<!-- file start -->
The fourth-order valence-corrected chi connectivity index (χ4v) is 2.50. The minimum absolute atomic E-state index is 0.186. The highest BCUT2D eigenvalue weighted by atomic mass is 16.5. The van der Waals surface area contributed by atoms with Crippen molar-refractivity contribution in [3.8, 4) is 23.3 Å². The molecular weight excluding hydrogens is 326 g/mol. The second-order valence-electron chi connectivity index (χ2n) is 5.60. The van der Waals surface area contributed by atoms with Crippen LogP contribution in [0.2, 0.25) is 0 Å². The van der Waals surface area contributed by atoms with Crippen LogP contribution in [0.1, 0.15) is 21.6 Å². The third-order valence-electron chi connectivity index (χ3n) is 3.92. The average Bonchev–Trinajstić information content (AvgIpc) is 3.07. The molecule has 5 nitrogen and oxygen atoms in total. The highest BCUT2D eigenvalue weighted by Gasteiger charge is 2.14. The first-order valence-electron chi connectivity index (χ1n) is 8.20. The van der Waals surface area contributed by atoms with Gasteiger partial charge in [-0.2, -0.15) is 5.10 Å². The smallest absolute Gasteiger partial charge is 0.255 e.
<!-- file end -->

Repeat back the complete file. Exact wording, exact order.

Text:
The fourth-order valence-corrected chi connectivity index (χ4v) is 2.50. The minimum absolute atomic E-state index is 0.186. The highest BCUT2D eigenvalue weighted by atomic mass is 16.5. The van der Waals surface area contributed by atoms with Crippen molar-refractivity contribution in [3.8, 4) is 23.3 Å². The molecular weight excluding hydrogens is 326 g/mol. The second-order valence-electron chi connectivity index (χ2n) is 5.60. The van der Waals surface area contributed by atoms with Crippen LogP contribution in [0.2, 0.25) is 0 Å². The van der Waals surface area contributed by atoms with Crippen LogP contribution in [0.1, 0.15) is 21.6 Å². The third-order valence-electron chi connectivity index (χ3n) is 3.92. The average Bonchev–Trinajstić information content (AvgIpc) is 3.07. The molecule has 5 nitrogen and oxygen atoms in total. The highest BCUT2D eigenvalue weighted by Gasteiger charge is 2.14. The first-order valence-electron chi connectivity index (χ1n) is 8.20. The van der Waals surface area contributed by atoms with Gasteiger partial charge in [-0.2, -0.15) is 5.10 Å². The smallest absolute Gasteiger partial charge is 0.255 e.